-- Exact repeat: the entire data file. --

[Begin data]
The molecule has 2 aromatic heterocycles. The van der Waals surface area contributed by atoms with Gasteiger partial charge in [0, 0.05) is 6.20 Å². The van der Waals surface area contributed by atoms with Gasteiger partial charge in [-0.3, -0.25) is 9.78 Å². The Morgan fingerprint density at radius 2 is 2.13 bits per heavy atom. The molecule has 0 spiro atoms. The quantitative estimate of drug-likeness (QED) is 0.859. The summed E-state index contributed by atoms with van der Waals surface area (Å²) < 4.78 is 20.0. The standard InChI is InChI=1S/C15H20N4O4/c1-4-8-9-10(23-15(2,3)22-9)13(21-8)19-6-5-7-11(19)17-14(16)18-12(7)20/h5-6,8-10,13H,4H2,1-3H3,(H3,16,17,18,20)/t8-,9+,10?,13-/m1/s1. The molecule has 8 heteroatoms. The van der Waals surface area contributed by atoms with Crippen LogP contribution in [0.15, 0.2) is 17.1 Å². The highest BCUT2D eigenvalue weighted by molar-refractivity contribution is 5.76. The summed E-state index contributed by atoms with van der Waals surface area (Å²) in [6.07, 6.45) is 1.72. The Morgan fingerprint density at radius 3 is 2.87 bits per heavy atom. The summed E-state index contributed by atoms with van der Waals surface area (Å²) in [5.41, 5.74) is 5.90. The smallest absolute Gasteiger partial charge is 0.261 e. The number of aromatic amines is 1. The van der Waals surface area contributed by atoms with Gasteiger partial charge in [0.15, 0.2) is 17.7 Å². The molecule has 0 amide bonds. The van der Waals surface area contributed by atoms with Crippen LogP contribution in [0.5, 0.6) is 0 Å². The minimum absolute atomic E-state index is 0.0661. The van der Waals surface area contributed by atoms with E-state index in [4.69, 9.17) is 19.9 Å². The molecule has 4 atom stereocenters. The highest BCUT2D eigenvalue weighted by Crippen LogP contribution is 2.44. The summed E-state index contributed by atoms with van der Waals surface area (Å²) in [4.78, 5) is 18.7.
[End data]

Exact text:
The molecule has 2 aromatic heterocycles. The van der Waals surface area contributed by atoms with Gasteiger partial charge in [0, 0.05) is 6.20 Å². The van der Waals surface area contributed by atoms with Gasteiger partial charge in [-0.3, -0.25) is 9.78 Å². The Morgan fingerprint density at radius 2 is 2.13 bits per heavy atom. The molecule has 0 spiro atoms. The quantitative estimate of drug-likeness (QED) is 0.859. The summed E-state index contributed by atoms with van der Waals surface area (Å²) < 4.78 is 20.0. The standard InChI is InChI=1S/C15H20N4O4/c1-4-8-9-10(23-15(2,3)22-9)13(21-8)19-6-5-7-11(19)17-14(16)18-12(7)20/h5-6,8-10,13H,4H2,1-3H3,(H3,16,17,18,20)/t8-,9+,10?,13-/m1/s1. The molecule has 8 heteroatoms. The van der Waals surface area contributed by atoms with Crippen LogP contribution in [0.15, 0.2) is 17.1 Å². The highest BCUT2D eigenvalue weighted by molar-refractivity contribution is 5.76. The summed E-state index contributed by atoms with van der Waals surface area (Å²) in [6.07, 6.45) is 1.72. The Morgan fingerprint density at radius 3 is 2.87 bits per heavy atom. The summed E-state index contributed by atoms with van der Waals surface area (Å²) in [5.41, 5.74) is 5.90. The smallest absolute Gasteiger partial charge is 0.261 e. The number of aromatic amines is 1. The van der Waals surface area contributed by atoms with Gasteiger partial charge in [0.15, 0.2) is 17.7 Å². The molecule has 0 amide bonds. The van der Waals surface area contributed by atoms with Crippen LogP contribution in [0.5, 0.6) is 0 Å². The minimum absolute atomic E-state index is 0.0661. The van der Waals surface area contributed by atoms with E-state index in [4.69, 9.17) is 19.9 Å². The molecule has 4 atom stereocenters. The highest BCUT2D eigenvalue weighted by Crippen LogP contribution is 2.44. The summed E-state index contributed by atoms with van der Waals surface area (Å²) in [4.78, 5) is 18.7.